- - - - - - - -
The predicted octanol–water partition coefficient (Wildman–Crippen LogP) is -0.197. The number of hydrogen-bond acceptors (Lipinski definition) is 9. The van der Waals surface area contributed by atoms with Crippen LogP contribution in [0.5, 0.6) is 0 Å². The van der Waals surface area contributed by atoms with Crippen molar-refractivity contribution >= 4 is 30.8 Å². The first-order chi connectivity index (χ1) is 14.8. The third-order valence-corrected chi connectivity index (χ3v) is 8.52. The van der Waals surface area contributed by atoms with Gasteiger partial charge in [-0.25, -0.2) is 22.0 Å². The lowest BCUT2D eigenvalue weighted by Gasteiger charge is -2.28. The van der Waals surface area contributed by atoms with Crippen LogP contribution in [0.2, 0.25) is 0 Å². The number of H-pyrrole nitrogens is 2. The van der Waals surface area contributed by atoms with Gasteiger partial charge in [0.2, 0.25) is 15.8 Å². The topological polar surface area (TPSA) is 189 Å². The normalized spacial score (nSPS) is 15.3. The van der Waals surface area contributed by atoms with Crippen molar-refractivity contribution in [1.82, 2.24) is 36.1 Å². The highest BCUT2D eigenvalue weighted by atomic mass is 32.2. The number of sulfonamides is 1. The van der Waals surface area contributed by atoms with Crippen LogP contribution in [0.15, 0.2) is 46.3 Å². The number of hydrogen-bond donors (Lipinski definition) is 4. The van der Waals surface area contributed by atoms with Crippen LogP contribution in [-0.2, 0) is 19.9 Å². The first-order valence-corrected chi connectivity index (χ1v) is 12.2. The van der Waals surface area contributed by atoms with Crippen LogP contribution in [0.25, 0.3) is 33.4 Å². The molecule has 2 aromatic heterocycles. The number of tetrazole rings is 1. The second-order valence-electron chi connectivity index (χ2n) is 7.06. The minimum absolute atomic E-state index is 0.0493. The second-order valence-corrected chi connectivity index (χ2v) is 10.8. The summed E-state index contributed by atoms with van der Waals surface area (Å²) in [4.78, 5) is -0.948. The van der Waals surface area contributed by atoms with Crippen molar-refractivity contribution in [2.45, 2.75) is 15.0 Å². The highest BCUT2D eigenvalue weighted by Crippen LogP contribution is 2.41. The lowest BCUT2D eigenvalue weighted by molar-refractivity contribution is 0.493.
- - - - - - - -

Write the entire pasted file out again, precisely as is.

The predicted octanol–water partition coefficient (Wildman–Crippen LogP) is -0.197. The number of hydrogen-bond acceptors (Lipinski definition) is 9. The van der Waals surface area contributed by atoms with Crippen LogP contribution in [0.5, 0.6) is 0 Å². The van der Waals surface area contributed by atoms with Crippen molar-refractivity contribution >= 4 is 30.8 Å². The first-order chi connectivity index (χ1) is 14.8. The third-order valence-corrected chi connectivity index (χ3v) is 8.52. The van der Waals surface area contributed by atoms with Gasteiger partial charge in [-0.25, -0.2) is 22.0 Å². The lowest BCUT2D eigenvalue weighted by Gasteiger charge is -2.28. The van der Waals surface area contributed by atoms with Crippen LogP contribution in [0.2, 0.25) is 0 Å². The number of H-pyrrole nitrogens is 2. The van der Waals surface area contributed by atoms with Gasteiger partial charge in [0.2, 0.25) is 15.8 Å². The topological polar surface area (TPSA) is 189 Å². The normalized spacial score (nSPS) is 15.3. The van der Waals surface area contributed by atoms with Crippen molar-refractivity contribution in [1.82, 2.24) is 36.1 Å². The highest BCUT2D eigenvalue weighted by atomic mass is 32.2. The number of sulfonamides is 1. The van der Waals surface area contributed by atoms with Crippen LogP contribution in [0.15, 0.2) is 46.3 Å². The number of hydrogen-bond donors (Lipinski definition) is 4. The van der Waals surface area contributed by atoms with Crippen LogP contribution in [-0.2, 0) is 19.9 Å². The first-order valence-corrected chi connectivity index (χ1v) is 12.2. The van der Waals surface area contributed by atoms with Crippen LogP contribution in [0.25, 0.3) is 33.4 Å². The molecule has 2 aromatic heterocycles. The number of tetrazole rings is 1. The second-order valence-electron chi connectivity index (χ2n) is 7.06. The minimum absolute atomic E-state index is 0.0493. The second-order valence-corrected chi connectivity index (χ2v) is 10.8. The summed E-state index contributed by atoms with van der Waals surface area (Å²) in [4.78, 5) is -0.948. The van der Waals surface area contributed by atoms with Crippen molar-refractivity contribution in [2.45, 2.75) is 15.0 Å². The highest BCUT2D eigenvalue weighted by Crippen LogP contribution is 2.41. The lowest BCUT2D eigenvalue weighted by molar-refractivity contribution is 0.493.